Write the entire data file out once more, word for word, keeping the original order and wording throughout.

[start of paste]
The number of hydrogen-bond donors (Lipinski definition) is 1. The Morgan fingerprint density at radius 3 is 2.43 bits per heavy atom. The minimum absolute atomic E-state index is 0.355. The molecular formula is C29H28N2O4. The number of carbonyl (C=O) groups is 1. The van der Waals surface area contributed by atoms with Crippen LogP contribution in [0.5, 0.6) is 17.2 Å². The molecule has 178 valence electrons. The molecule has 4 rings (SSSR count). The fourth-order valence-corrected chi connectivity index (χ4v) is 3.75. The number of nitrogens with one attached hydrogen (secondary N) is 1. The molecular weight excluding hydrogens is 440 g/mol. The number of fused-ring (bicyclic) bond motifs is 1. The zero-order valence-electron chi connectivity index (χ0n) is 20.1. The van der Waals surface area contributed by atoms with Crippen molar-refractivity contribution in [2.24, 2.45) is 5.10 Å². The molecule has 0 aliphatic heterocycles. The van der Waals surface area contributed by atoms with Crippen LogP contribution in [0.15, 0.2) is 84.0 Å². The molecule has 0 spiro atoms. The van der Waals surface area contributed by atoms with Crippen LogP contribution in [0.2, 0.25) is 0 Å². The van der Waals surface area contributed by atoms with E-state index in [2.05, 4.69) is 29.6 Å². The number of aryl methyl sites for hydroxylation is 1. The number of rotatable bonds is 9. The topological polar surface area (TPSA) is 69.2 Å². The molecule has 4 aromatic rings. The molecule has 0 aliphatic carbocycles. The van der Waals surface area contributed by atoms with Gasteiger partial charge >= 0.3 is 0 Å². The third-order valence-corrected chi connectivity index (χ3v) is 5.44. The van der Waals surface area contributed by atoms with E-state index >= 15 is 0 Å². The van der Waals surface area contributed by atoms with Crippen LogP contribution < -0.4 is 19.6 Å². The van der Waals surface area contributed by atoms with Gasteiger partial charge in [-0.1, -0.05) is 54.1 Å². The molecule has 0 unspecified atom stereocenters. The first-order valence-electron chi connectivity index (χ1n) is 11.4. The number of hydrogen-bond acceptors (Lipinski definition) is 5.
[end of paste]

The number of hydrogen-bond donors (Lipinski definition) is 1. The Morgan fingerprint density at radius 3 is 2.43 bits per heavy atom. The minimum absolute atomic E-state index is 0.355. The molecular formula is C29H28N2O4. The number of carbonyl (C=O) groups is 1. The van der Waals surface area contributed by atoms with Crippen LogP contribution in [0.5, 0.6) is 17.2 Å². The molecule has 178 valence electrons. The molecule has 4 rings (SSSR count). The fourth-order valence-corrected chi connectivity index (χ4v) is 3.75. The number of nitrogens with one attached hydrogen (secondary N) is 1. The molecular weight excluding hydrogens is 440 g/mol. The number of fused-ring (bicyclic) bond motifs is 1. The zero-order valence-electron chi connectivity index (χ0n) is 20.1. The van der Waals surface area contributed by atoms with Crippen molar-refractivity contribution in [2.24, 2.45) is 5.10 Å². The molecule has 0 aliphatic heterocycles. The van der Waals surface area contributed by atoms with Crippen LogP contribution in [0.15, 0.2) is 84.0 Å². The molecule has 0 spiro atoms. The van der Waals surface area contributed by atoms with Crippen LogP contribution in [0.2, 0.25) is 0 Å². The van der Waals surface area contributed by atoms with E-state index in [2.05, 4.69) is 29.6 Å². The number of aryl methyl sites for hydroxylation is 1. The number of rotatable bonds is 9. The topological polar surface area (TPSA) is 69.2 Å². The molecule has 4 aromatic rings. The molecule has 0 aliphatic carbocycles. The van der Waals surface area contributed by atoms with Gasteiger partial charge >= 0.3 is 0 Å². The third-order valence-corrected chi connectivity index (χ3v) is 5.44. The van der Waals surface area contributed by atoms with E-state index >= 15 is 0 Å². The van der Waals surface area contributed by atoms with Crippen LogP contribution < -0.4 is 19.6 Å². The van der Waals surface area contributed by atoms with Gasteiger partial charge in [-0.1, -0.05) is 54.1 Å². The molecule has 0 unspecified atom stereocenters. The first-order valence-electron chi connectivity index (χ1n) is 11.4. The number of hydrogen-bond acceptors (Lipinski definition) is 5.